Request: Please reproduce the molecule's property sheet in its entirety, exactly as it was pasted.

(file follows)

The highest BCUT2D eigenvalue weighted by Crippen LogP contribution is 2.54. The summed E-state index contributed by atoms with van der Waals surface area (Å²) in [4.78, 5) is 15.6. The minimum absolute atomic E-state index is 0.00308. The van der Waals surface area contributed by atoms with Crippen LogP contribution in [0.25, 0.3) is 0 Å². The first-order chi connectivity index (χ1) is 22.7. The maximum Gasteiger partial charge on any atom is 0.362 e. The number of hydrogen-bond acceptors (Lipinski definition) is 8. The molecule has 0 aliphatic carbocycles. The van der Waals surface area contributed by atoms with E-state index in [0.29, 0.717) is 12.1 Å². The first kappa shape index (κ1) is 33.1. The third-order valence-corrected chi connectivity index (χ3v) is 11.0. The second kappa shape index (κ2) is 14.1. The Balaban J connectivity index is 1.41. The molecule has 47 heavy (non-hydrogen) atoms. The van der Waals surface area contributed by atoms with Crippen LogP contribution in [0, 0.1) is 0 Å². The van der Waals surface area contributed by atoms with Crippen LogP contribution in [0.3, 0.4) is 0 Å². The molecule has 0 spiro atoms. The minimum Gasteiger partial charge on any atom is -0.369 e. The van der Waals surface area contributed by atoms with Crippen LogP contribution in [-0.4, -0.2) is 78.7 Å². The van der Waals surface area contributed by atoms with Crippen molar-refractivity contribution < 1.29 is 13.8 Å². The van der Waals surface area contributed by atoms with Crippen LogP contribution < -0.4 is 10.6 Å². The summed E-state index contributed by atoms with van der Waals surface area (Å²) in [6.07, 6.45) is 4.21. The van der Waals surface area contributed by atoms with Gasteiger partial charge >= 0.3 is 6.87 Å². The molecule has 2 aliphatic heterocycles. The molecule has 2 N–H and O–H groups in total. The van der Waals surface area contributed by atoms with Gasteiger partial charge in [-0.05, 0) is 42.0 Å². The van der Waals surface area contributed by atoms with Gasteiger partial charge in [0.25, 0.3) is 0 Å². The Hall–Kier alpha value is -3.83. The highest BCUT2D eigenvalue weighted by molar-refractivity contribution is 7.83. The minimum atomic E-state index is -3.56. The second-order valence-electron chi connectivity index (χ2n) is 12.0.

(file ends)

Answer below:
The highest BCUT2D eigenvalue weighted by Crippen LogP contribution is 2.54. The summed E-state index contributed by atoms with van der Waals surface area (Å²) in [4.78, 5) is 15.6. The minimum absolute atomic E-state index is 0.00308. The van der Waals surface area contributed by atoms with Crippen LogP contribution in [0.25, 0.3) is 0 Å². The first-order chi connectivity index (χ1) is 22.7. The maximum Gasteiger partial charge on any atom is 0.362 e. The number of hydrogen-bond acceptors (Lipinski definition) is 8. The molecule has 0 aliphatic carbocycles. The van der Waals surface area contributed by atoms with E-state index in [0.29, 0.717) is 12.1 Å². The first kappa shape index (κ1) is 33.1. The third-order valence-corrected chi connectivity index (χ3v) is 11.0. The second kappa shape index (κ2) is 14.1. The Balaban J connectivity index is 1.41. The molecule has 47 heavy (non-hydrogen) atoms. The van der Waals surface area contributed by atoms with Crippen LogP contribution in [0, 0.1) is 0 Å². The van der Waals surface area contributed by atoms with Crippen LogP contribution in [0.3, 0.4) is 0 Å². The molecule has 0 spiro atoms. The minimum Gasteiger partial charge on any atom is -0.369 e. The van der Waals surface area contributed by atoms with Crippen LogP contribution in [-0.4, -0.2) is 78.7 Å². The van der Waals surface area contributed by atoms with Crippen molar-refractivity contribution < 1.29 is 13.8 Å². The van der Waals surface area contributed by atoms with Crippen LogP contribution < -0.4 is 10.6 Å². The summed E-state index contributed by atoms with van der Waals surface area (Å²) in [6.07, 6.45) is 4.21. The van der Waals surface area contributed by atoms with Gasteiger partial charge >= 0.3 is 6.87 Å². The molecule has 2 aliphatic heterocycles. The molecule has 2 N–H and O–H groups in total. The van der Waals surface area contributed by atoms with Gasteiger partial charge in [-0.05, 0) is 42.0 Å². The van der Waals surface area contributed by atoms with Gasteiger partial charge in [0.25, 0.3) is 0 Å². The Hall–Kier alpha value is -3.83. The highest BCUT2D eigenvalue weighted by molar-refractivity contribution is 7.83. The minimum atomic E-state index is -3.56. The second-order valence-electron chi connectivity index (χ2n) is 12.0.